Now, I know that cancer is a scary topic, and many people are fearful of finding out they have it so they make sure they avoid as many cancer-causing issues as possible. But don’t you sometimes ask, “What doesn’t cause cancer?” Can you get cancer from eating a flame-broiled burger or steak? Studies suggest that you can. Can you get cancer from playing soccer in the sun for too long? Yep. What about the celebratory cigar? Definitely. So, it’s underst andable why people would question the safety of taping a mini microwave to the side of one’s head. But still, the chances of you getting cancer from using a bluetooth headset are less than the chances of you having an accident if you are trying to talk on your cell phone, or worse, trying to text while you drive. So, to answer the original question, it hasn’t been proven that you can get cancer from using a bluetooth, but it hasn’t been disproven, either. However, if the Magic 8-Ball were answering the question, the triangle die in the blue liquid would most likely state, “More than likely, no.”

Or look at it this way: Even if you ate a steak with one h and, and a burger with the other, and while smoking a cigar you completed a scissor kick and won the soccer championship your chances of getting cancer are still extremely low.

But wouldn’t you pay to see that?

Free Stuff from Insurance Agencies

It’s hard to imagine someone using the word “free” in the same sentence as insurance, but it does occasionally happen. I’m not talking about the free pen they let you keep after you sign your life away on an insurance policy. What I am talking about is the unseen benefits you may not know you are getting when you sign on with an agency or company. Yes, you pay premiums to keep your home, auto and other possessions protected to prevent financial loss, but you also need to keep in mind some of the other things that are included in the total package.

Some companies give you the basic trivial items, a stuffed duck, a calendar complete with company logo plastered all over scenes of beautiful Southern California or maybe even a fully stocked picnic basket filled with everything you need for leisurely day in the park. Those things are great but when you live in SoCal who needs a calendar full of things you see on a regular basis. An insurance agency that offers you valuable gifts on a regular basis is the one worth keeping.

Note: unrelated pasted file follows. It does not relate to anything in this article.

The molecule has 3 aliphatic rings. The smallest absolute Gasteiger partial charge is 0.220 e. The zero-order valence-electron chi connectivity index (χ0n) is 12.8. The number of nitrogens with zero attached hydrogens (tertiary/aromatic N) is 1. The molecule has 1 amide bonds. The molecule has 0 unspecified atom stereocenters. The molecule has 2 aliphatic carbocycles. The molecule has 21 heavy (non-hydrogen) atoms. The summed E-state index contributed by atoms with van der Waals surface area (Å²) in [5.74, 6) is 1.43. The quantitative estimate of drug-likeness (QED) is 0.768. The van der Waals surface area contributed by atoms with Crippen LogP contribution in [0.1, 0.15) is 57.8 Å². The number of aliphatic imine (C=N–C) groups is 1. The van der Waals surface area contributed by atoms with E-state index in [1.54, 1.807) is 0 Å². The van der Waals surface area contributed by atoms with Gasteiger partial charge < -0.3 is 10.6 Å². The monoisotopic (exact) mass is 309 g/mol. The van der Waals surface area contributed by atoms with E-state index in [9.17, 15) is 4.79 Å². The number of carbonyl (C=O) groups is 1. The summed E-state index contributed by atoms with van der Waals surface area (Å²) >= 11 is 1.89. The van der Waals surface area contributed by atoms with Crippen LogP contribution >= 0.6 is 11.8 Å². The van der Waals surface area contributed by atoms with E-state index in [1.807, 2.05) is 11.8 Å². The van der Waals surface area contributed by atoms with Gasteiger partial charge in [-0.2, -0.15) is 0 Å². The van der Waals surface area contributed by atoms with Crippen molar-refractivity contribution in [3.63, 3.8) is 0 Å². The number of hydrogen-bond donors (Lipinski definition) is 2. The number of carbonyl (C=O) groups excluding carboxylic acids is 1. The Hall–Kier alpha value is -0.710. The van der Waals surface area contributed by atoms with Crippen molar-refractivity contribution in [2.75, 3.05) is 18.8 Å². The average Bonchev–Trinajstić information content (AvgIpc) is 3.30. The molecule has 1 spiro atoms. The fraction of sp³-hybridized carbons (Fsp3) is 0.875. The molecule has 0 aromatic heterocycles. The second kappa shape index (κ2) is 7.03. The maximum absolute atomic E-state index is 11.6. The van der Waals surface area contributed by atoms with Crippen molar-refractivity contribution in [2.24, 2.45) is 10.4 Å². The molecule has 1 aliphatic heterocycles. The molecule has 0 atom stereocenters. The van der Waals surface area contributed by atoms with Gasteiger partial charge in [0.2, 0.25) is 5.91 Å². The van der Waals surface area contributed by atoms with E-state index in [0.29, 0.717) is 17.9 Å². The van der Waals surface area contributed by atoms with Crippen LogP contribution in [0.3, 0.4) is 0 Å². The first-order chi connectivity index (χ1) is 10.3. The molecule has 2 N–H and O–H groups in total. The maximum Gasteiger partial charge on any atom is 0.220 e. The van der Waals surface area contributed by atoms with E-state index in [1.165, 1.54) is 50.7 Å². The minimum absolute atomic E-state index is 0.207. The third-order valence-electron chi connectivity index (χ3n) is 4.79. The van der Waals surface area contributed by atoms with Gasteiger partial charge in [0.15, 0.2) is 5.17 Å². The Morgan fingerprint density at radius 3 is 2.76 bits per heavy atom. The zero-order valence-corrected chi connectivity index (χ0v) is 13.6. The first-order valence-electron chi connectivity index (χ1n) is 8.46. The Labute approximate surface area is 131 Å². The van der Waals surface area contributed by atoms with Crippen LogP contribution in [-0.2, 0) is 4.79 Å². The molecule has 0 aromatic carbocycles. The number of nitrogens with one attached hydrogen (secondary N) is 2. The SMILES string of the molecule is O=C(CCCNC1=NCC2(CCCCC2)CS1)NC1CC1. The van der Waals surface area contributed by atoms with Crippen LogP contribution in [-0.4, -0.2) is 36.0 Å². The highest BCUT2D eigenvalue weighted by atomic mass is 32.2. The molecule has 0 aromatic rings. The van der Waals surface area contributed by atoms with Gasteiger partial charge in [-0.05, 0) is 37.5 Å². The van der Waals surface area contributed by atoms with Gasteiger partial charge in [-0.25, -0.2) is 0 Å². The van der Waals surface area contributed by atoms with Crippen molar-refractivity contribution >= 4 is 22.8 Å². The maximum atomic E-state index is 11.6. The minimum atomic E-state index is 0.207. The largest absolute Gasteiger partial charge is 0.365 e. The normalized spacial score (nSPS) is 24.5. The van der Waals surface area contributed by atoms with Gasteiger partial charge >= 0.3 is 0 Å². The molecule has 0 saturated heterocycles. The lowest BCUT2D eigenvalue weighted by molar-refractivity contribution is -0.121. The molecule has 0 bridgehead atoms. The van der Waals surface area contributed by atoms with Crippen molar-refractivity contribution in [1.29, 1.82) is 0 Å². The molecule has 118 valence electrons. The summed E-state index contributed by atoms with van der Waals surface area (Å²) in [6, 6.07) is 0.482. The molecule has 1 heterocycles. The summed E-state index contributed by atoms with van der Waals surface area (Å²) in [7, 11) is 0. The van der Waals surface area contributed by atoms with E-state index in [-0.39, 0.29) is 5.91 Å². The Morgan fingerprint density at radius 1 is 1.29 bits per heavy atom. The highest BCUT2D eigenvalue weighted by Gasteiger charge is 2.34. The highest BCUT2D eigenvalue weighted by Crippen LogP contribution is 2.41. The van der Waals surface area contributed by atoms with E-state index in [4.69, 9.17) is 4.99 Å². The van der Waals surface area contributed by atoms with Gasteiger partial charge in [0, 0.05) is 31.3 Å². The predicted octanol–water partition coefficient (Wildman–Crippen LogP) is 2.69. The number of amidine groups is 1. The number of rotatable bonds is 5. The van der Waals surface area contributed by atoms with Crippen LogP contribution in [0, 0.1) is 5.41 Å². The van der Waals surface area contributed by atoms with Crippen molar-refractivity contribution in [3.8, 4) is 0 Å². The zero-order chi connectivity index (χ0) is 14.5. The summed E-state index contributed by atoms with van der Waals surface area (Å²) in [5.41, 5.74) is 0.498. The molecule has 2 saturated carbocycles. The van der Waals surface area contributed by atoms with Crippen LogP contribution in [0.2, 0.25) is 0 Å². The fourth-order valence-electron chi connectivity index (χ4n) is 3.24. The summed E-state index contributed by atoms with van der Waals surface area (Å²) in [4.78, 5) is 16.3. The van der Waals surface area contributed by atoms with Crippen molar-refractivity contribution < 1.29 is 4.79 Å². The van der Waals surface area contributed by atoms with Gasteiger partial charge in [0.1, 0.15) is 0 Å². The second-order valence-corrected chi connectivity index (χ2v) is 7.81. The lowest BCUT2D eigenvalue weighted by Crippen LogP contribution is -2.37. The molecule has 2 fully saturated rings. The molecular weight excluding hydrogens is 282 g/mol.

Let’s face it. Nothing is ever really free. You still pay for your insurance premiums, but it’s the little things an agency does for you that constitute the extra mile they go for you without the benefit of extra compensation. One of the most important “free” things you get is peace of mind. The feeling you have when you know things are being taken care. It’s knowing that when something happens you have a company behind you that is there when you need them. Even at 2 am when you come home to find someone has broken into your home. Your insurance agent is there to help you get through it. Do they get paid for those late hours? Probably not, but they are dedicated to providing the best service possible to their customers. If that means leaving the comfort of a nice cozy bed to be there for one of his clients who is facing a disaster, so be it.

Another “free” perk is an insurance is just as reliable as your mailman. If an insured customer is left str anded in the middle of nowhere in a down pour because his car is stuck or because of an accident, his insurance agent is there with an umbrella and a ride to the nearest car rental place to make sure he gets where he needs to be.

The free pens and promotional gifts are excellent sales tools, but the free things that are important come under the heading of dedicated service and pride in the policies and companies they represent. Your insurance agent is there for you, no matter what, no matter where. Their job doesn’t end when you sign your name to the policy, it’s just beginning.